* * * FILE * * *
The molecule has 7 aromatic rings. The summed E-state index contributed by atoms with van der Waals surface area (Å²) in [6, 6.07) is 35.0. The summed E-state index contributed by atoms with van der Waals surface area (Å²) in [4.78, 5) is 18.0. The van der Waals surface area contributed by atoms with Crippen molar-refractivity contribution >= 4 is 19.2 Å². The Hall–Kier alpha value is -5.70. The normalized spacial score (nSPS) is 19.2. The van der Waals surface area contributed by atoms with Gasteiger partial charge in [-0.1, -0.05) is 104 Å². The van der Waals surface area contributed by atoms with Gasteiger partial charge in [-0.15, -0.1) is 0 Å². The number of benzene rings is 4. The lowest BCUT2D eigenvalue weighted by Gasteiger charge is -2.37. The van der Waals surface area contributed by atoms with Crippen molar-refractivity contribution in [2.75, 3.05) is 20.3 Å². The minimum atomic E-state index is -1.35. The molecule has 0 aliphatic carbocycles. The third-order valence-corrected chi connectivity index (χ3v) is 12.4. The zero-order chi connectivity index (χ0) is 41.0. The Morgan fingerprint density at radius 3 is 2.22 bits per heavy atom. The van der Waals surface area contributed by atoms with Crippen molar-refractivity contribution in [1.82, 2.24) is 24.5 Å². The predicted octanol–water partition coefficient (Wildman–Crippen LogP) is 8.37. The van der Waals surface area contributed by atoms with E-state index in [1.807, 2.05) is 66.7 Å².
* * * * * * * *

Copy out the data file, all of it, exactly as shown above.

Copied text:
The molecule has 7 aromatic rings. The summed E-state index contributed by atoms with van der Waals surface area (Å²) in [6, 6.07) is 35.0. The summed E-state index contributed by atoms with van der Waals surface area (Å²) in [4.78, 5) is 18.0. The van der Waals surface area contributed by atoms with Crippen molar-refractivity contribution >= 4 is 19.2 Å². The Hall–Kier alpha value is -5.70. The normalized spacial score (nSPS) is 19.2. The van der Waals surface area contributed by atoms with Gasteiger partial charge in [-0.1, -0.05) is 104 Å². The van der Waals surface area contributed by atoms with Gasteiger partial charge in [-0.15, -0.1) is 0 Å². The number of benzene rings is 4. The lowest BCUT2D eigenvalue weighted by Gasteiger charge is -2.37. The van der Waals surface area contributed by atoms with Crippen molar-refractivity contribution in [2.75, 3.05) is 20.3 Å². The minimum atomic E-state index is -1.35. The molecule has 0 aliphatic carbocycles. The third-order valence-corrected chi connectivity index (χ3v) is 12.4. The zero-order chi connectivity index (χ0) is 41.0. The Morgan fingerprint density at radius 3 is 2.22 bits per heavy atom. The van der Waals surface area contributed by atoms with Crippen molar-refractivity contribution in [1.82, 2.24) is 24.5 Å². The predicted octanol–water partition coefficient (Wildman–Crippen LogP) is 8.37. The van der Waals surface area contributed by atoms with E-state index in [1.807, 2.05) is 66.7 Å².